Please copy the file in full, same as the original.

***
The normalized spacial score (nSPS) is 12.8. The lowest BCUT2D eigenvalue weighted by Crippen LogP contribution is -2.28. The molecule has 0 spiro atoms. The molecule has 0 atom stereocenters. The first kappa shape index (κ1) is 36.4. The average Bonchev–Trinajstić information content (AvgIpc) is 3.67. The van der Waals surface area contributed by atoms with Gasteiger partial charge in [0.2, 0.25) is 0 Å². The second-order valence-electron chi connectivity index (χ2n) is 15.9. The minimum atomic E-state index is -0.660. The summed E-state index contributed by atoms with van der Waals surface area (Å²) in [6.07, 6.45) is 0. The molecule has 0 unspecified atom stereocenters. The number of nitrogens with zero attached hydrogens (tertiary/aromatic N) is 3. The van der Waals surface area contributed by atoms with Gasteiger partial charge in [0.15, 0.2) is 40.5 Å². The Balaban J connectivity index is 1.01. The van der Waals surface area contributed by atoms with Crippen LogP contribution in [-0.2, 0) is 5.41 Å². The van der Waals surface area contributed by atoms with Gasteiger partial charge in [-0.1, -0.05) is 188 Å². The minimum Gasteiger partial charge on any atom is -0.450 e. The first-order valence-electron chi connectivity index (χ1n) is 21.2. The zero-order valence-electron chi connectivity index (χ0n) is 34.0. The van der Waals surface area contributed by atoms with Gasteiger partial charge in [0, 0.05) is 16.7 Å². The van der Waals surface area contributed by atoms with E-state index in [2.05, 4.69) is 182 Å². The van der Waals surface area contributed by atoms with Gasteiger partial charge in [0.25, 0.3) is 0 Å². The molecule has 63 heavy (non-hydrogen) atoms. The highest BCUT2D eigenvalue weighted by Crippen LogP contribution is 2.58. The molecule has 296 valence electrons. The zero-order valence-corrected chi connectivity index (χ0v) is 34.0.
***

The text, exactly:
The normalized spacial score (nSPS) is 12.8. The lowest BCUT2D eigenvalue weighted by Crippen LogP contribution is -2.28. The molecule has 0 spiro atoms. The molecule has 0 atom stereocenters. The first kappa shape index (κ1) is 36.4. The average Bonchev–Trinajstić information content (AvgIpc) is 3.67. The van der Waals surface area contributed by atoms with Gasteiger partial charge in [0.2, 0.25) is 0 Å². The second-order valence-electron chi connectivity index (χ2n) is 15.9. The minimum atomic E-state index is -0.660. The summed E-state index contributed by atoms with van der Waals surface area (Å²) in [6.07, 6.45) is 0. The molecule has 0 unspecified atom stereocenters. The number of nitrogens with zero attached hydrogens (tertiary/aromatic N) is 3. The van der Waals surface area contributed by atoms with Gasteiger partial charge in [0.15, 0.2) is 40.5 Å². The Balaban J connectivity index is 1.01. The van der Waals surface area contributed by atoms with Crippen LogP contribution in [-0.2, 0) is 5.41 Å². The van der Waals surface area contributed by atoms with Gasteiger partial charge in [-0.1, -0.05) is 188 Å². The minimum Gasteiger partial charge on any atom is -0.450 e. The first-order valence-electron chi connectivity index (χ1n) is 21.2. The zero-order valence-electron chi connectivity index (χ0n) is 34.0. The van der Waals surface area contributed by atoms with Gasteiger partial charge in [0, 0.05) is 16.7 Å². The van der Waals surface area contributed by atoms with E-state index in [2.05, 4.69) is 182 Å². The van der Waals surface area contributed by atoms with Gasteiger partial charge in [0.25, 0.3) is 0 Å². The molecule has 63 heavy (non-hydrogen) atoms. The highest BCUT2D eigenvalue weighted by Crippen LogP contribution is 2.58. The molecule has 296 valence electrons. The zero-order valence-corrected chi connectivity index (χ0v) is 34.0.